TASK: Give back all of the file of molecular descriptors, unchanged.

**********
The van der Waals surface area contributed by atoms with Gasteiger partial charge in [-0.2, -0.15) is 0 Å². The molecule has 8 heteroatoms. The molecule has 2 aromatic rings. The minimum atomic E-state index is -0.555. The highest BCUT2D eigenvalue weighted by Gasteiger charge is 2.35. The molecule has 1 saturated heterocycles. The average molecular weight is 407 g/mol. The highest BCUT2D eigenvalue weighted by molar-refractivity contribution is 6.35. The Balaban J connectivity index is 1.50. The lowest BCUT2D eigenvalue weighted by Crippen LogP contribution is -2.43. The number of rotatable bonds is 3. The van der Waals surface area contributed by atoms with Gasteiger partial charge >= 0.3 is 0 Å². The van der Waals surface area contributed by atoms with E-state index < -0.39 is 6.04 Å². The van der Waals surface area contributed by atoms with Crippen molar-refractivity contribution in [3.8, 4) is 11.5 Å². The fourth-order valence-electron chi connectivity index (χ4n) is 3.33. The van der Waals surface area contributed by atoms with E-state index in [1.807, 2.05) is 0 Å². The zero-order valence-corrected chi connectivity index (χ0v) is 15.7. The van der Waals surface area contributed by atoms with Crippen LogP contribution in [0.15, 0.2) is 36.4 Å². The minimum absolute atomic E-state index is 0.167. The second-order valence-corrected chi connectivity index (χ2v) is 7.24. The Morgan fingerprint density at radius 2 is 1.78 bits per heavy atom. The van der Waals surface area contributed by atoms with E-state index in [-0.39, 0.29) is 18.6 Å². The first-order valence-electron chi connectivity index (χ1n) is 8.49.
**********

The van der Waals surface area contributed by atoms with Gasteiger partial charge in [-0.2, -0.15) is 0 Å². The molecule has 8 heteroatoms. The molecule has 2 aromatic rings. The minimum atomic E-state index is -0.555. The highest BCUT2D eigenvalue weighted by Gasteiger charge is 2.35. The molecule has 1 saturated heterocycles. The average molecular weight is 407 g/mol. The highest BCUT2D eigenvalue weighted by molar-refractivity contribution is 6.35. The Balaban J connectivity index is 1.50. The lowest BCUT2D eigenvalue weighted by Crippen LogP contribution is -2.43. The number of rotatable bonds is 3. The van der Waals surface area contributed by atoms with Gasteiger partial charge >= 0.3 is 0 Å². The van der Waals surface area contributed by atoms with E-state index < -0.39 is 6.04 Å². The van der Waals surface area contributed by atoms with Crippen molar-refractivity contribution in [3.8, 4) is 11.5 Å². The fourth-order valence-electron chi connectivity index (χ4n) is 3.33. The van der Waals surface area contributed by atoms with E-state index in [1.807, 2.05) is 0 Å². The zero-order valence-corrected chi connectivity index (χ0v) is 15.7. The van der Waals surface area contributed by atoms with Crippen LogP contribution in [0.15, 0.2) is 36.4 Å². The minimum absolute atomic E-state index is 0.167. The second-order valence-corrected chi connectivity index (χ2v) is 7.24. The Morgan fingerprint density at radius 2 is 1.78 bits per heavy atom. The van der Waals surface area contributed by atoms with E-state index in [-0.39, 0.29) is 18.6 Å². The first-order valence-electron chi connectivity index (χ1n) is 8.49.